WPC is a Japanese process closely related to shot peening except it's done on a much smaller scale. WPC is a well-kept motorsport secret used extensively at high levels of the sport, like JGTC. Recently WPC has been gaining popularity in North America in venues like Top Fuel and Pro Stock drag racing, IRL, and NASCAR. WPC is also gaining acceptance from the OEM auto manufacturers as a cheaper and better performing alternative to coatings for wear resistance and friction reduction. WPC, like many Japanese companies, is very secretive about their exact process, but we've been able to glean a few important details from indirect observation. As we mentioned before, WPC is very much like shot peening in that it involves hitting a part with spherical projectiles to produce surface compressive stress, plastic deformation, and grain refinement. However, WPC differs from shot peening because the peening media is much smaller and harder and the part is hit with much higher velocities. To the casual observer, the WPC blasting media resembles baby powder.
We conjecture that the material is some sort of ultra-hard ceramic, like silicon nitride in the low micron range, and the velocities are over sonic in speed. We also feel that sometimes additives like zinc and moly are added to the mix to add some lubricity or extreme pressure characteristics to the surface. At high velocities, the additives are probably embedded into the surface of the metal at a molecular level, making their effects permanent and long lasting. We asked the folks at WPC to confirm this but they sort of just smiled and said nothing.
WPC offers many advantages over shot peening. Due to the small, light projectiles and high velocities, WPC offers a higher amount of compressive stress and an increase in the degrees of grain refinement to the base metal. The velocities are so high that in addition to cold working there is also a melting phenomena going on at a very micro level as well. The result is an extremely fine-grained, slip plane-less nano crystalline structure with a high degree of surface hardness, unlike shot peening, which has only a slight affect on surface hardness and strength. Because of this ultrafine-grained surface, WPC has superior fatigue strength gains and stress corrosion fracture resistance to shot peening.
Due to the small mass of the media, the affected zone of WPC treatment is less than 0.001 of an inch, much shallower than shot peening. The WPC media is so fine that the surface dimpling can't be seen with the naked eye and can only be observed with a microscope where the final finish is about the same surface roughness as micro polishing. Due to this smoothness, WPC can be done everywhere and can be applied straight to areas where dimensional control and surface finish is critical, like bearing bores, pistons, cylinder bores, camshafts and cam followers, and seal surfaces. Due to the smallness of the media, WPC, for the most part, doesn't affect the dimensions of a part. Due to the light mass of the media, WPC can also be used for fragile dimensionally critical parts like piston rings and even bearings. Nearly every engine part can benefit from WPC treatment.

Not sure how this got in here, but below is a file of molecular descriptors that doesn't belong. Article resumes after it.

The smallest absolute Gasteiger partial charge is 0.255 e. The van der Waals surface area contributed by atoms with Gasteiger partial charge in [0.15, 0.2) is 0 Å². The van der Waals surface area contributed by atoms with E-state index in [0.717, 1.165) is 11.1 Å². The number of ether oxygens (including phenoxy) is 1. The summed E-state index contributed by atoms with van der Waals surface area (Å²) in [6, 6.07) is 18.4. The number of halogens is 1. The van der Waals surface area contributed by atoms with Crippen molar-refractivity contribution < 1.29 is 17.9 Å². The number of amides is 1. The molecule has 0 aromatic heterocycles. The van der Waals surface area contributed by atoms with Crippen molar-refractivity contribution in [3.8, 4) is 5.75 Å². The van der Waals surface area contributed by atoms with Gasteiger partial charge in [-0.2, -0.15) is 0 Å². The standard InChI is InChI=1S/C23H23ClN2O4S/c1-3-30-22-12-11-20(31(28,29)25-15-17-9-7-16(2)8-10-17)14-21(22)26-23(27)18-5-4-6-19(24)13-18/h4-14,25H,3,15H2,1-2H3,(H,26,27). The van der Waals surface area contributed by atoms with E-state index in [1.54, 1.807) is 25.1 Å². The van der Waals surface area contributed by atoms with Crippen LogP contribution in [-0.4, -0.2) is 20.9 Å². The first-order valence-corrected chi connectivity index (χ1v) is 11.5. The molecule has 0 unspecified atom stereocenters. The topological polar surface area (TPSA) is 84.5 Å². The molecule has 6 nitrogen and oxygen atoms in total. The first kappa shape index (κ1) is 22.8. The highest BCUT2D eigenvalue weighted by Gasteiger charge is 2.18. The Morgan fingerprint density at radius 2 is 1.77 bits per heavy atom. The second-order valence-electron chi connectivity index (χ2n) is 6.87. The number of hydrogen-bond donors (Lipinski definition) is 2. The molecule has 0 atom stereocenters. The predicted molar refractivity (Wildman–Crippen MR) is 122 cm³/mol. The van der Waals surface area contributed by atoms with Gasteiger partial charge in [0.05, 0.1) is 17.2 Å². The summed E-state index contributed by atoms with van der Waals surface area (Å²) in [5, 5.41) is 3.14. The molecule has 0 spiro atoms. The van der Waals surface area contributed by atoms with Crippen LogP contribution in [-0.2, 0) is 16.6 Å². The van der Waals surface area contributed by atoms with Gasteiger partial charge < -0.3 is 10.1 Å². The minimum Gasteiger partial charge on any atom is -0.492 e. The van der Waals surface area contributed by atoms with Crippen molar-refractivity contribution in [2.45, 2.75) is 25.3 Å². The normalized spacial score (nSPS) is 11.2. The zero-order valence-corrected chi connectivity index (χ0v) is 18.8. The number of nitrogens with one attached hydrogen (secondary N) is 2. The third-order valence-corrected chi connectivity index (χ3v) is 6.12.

Another big advantage that WPC has is a big reduction in friction. WPC's micro-dimpled surface helps reduce friction in three ways. First, the dimpling helps maintain an oil film, which reduces metal-to-metal contact. Second, the dimpled surface helps reduce contact area in general to reduce friction. Third, the hard surface with anti-friction and extreme pressure materials embedded into it is a slippery and longwearing surface in its own.
he WPC process was applied...
he WPC process was applied to bearings with this increase in load bearing capacity. Greatly reduced bearing wear was also noted in the test.
These properties make WPC an excellent process for treating cylinder bores, pistons, rings, wristpins, gears, and anywhere reduced friction can help. Test data by a major OEM manufacturer has shown that WPC treatment of pistons can reduce friction and wear of pistons by twofold over the best skirt coatings. Recent testing by a major forged performance piston manufacturer has also shown WPC to be more effective to the reduction of skirt wear and scuffing over any coating presently on the market.